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Education issues were the focus of the Legislative Forum held in Mount Ayr Saturday, January 22.
About a dozen constituents met with 12th District State Senator Mark Costello and 24th District House Representative Cecil Dolecheck to get updates on the current legislative session and to ask questions of the legislators.
Both Costello and Dolecheck mentioned this series of forums will be their last. After recent redistricting, Costello’s district will no longer include Ringgold County, and after 26 years in the Iowa House, Dolecheck has announced his intention to retire at the end of this legislative session.
Costello opened the meeting by listing several of Gov. Kim Reynolds’ priorities the Iowa legislature will consider this session. Included in that list are returning the budget surplus to taxpayers, broadband Internet, a 4 percent flat tax, corporate tax rates, retirement income tax, farmers’ capital gains, renewable fuels, tort reform, school choice, and Medicaid.
He added the legislature will set their budget targets earlier this session than they have in the past. One of those targets is a 2.5 percent increase in state aid to schools.
Dolecheck currently serves as the assistant majority leader in the Iowa House. His list of priorities includes tax relief, child care, mental health, and education.
Dolecheck explained that one recent accomplishment in education was adding the position of special education director to the list of school staff positions that qualify districts for additional state funding for the sharing of services.
However, the legislation adding that position included language that decreased the weighting of the rewards for other shared positions. Dolecheck said 121 school districts could lose as much as $7,300 as a result.
He said he was currently introducing a bill that would restore the weighting to original levels, something he hopes to have in place before districts finalize their budgets for the 2022-2023 school year.
Following their opening remarks, the legislators opened the floor for questions.
Mount Ayr teacher Katie Coulson suggested a proposed $1,000 stipend to Iowa teachers should be expanded to include all school staff.
Dolecheck responded by saying the available funding for the proposal can only go so far. He suggested that if passed the legislation should allow local districts to decide how best to use those funds for their district staff.
Mary Ellen Devereux Taylor questioned the recent controversy surrounding the availability of certain books in school libraries.
Costello said he didn’t want to get into some of the things that have been found in school libraries. Some of those things, he said, are not appropriate for anybody, let alone for school-age kids. He added he believed the vast majority of schools are doing a “pretty good job” with regard to maintaining appropriate library materials, but some, he said, “have an agenda.” Parents should know what is being offered in their libraries.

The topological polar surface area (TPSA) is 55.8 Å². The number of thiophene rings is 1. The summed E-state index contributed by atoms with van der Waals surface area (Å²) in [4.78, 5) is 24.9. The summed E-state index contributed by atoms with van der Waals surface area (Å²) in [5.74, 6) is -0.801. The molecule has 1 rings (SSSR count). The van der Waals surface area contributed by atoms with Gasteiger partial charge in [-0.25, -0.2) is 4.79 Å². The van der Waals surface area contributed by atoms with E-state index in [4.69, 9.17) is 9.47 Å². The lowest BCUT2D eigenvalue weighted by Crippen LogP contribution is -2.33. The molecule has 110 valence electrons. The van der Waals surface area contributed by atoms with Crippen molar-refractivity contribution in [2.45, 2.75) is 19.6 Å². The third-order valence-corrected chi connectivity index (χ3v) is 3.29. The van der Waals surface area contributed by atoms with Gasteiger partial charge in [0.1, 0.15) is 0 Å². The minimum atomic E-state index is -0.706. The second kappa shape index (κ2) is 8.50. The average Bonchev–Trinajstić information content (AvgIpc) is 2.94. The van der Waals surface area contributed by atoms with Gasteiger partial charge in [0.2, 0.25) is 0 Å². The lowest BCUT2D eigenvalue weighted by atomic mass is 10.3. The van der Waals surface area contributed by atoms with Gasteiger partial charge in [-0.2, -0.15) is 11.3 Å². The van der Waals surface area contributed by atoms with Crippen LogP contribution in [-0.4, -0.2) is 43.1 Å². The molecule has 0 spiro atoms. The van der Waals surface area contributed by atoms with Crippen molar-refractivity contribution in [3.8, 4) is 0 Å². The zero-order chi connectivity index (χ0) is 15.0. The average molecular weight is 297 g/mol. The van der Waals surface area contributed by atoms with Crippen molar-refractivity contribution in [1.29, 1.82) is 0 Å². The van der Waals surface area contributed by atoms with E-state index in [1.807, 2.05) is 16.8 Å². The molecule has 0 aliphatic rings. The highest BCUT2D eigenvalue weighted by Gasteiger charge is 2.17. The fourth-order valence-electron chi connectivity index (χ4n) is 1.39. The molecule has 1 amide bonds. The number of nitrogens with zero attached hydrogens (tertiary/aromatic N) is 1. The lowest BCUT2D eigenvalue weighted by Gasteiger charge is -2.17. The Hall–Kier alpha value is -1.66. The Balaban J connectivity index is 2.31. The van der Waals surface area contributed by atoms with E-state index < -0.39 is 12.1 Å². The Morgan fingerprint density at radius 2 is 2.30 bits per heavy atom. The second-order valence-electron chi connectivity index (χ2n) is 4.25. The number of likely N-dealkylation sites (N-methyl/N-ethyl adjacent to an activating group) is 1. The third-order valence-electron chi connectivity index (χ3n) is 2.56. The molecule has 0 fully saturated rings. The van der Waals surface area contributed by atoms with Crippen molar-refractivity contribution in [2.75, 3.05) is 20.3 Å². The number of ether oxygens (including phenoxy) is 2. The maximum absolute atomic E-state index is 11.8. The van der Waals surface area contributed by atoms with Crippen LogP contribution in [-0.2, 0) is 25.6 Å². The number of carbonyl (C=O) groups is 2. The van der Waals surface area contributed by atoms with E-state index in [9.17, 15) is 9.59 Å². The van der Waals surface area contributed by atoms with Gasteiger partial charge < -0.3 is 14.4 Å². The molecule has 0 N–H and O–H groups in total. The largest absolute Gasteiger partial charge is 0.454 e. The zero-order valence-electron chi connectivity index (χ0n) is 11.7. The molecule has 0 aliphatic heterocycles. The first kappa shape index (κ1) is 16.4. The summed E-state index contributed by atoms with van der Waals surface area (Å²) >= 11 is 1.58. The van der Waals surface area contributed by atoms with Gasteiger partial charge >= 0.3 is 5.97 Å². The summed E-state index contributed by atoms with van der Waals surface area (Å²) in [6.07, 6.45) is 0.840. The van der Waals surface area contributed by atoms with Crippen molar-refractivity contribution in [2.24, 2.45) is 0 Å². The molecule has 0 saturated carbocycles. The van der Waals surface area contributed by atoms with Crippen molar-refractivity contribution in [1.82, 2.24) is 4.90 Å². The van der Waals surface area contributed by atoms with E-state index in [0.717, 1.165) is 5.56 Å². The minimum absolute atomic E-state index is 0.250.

In prefacing her remarks, instructional coach and teacher Abby Elliott said Mount Ayr’s school library catalog is available online for anyone interested in reviewing it.
Her main question dealt with a proposed House File 2060 that deals with overview of a school’s social studies curriculum that goes so far as to mandate that teachers publish their lesson plans online. She said all Mount Ayr curriculum follows Department of Education guidelines and is reviewed by district administration. A requirement the produce lesson plans online would only serve to create more work for teachers in a time when they are overburdened already.
Neither Dolecheck nor Costello were familiar with House File 2060, but Dolecheck said he would look into it. He added that such proposed legislation might be an over-reaction to recent controversies. He said the aim is probably an attempt to allow parents to get information more efficiently. Elliott agreed with providing parents more involved with their children’s education, but the conversation could be more informal rather than legislated.
Money for schools
Devereux Taylor asked why schools need to struggle financially when the state has a budget surplus.
Costello replied that all agencies want more money, but the legislature needs to respond to genuine needs. He said schools have received substantial increases over the past years, but he claimed too much of the additional funding went to administration rather than to classroom teachers.
Dolecheck said two areas that saw budget cuts last year were corrections and public safety. He said it’s difficult to give more to some and cut others.
Costello noted that fewer students are enrolled in Iowa schools than in the past. He quoted that the state currently spends roughly $17,000 per pupil, but he did not elaborate on that figure.
Ideas to attract new teachers
Instructional coach and teacher Jill Weehler asked if the legislators had any ideas on how to attract new teachers to the profession.
Dolecheck said military or professional pathways could be devised to allow individuals to count their life experiences and acquired skills toward teacher certification. He also suggested eliminating the PRAXIS test that serves as a gateway to certification for graduates of college education programs. Those who do not reach an established benchmark on those tests are denied certification. He said he would rather depend on the recommendations from the colleges who know their students best. He suggested that local school boards could decide for themselves who they wanted to hire. He added the Iowa State Education Association supports such changes.
Retired teacher Joyce Weehler said such a move would lower standards. Jill Weehler said if a graduate couldn’t pass the PRAXIS test, she wasn’t sure she wanted them in the classroom.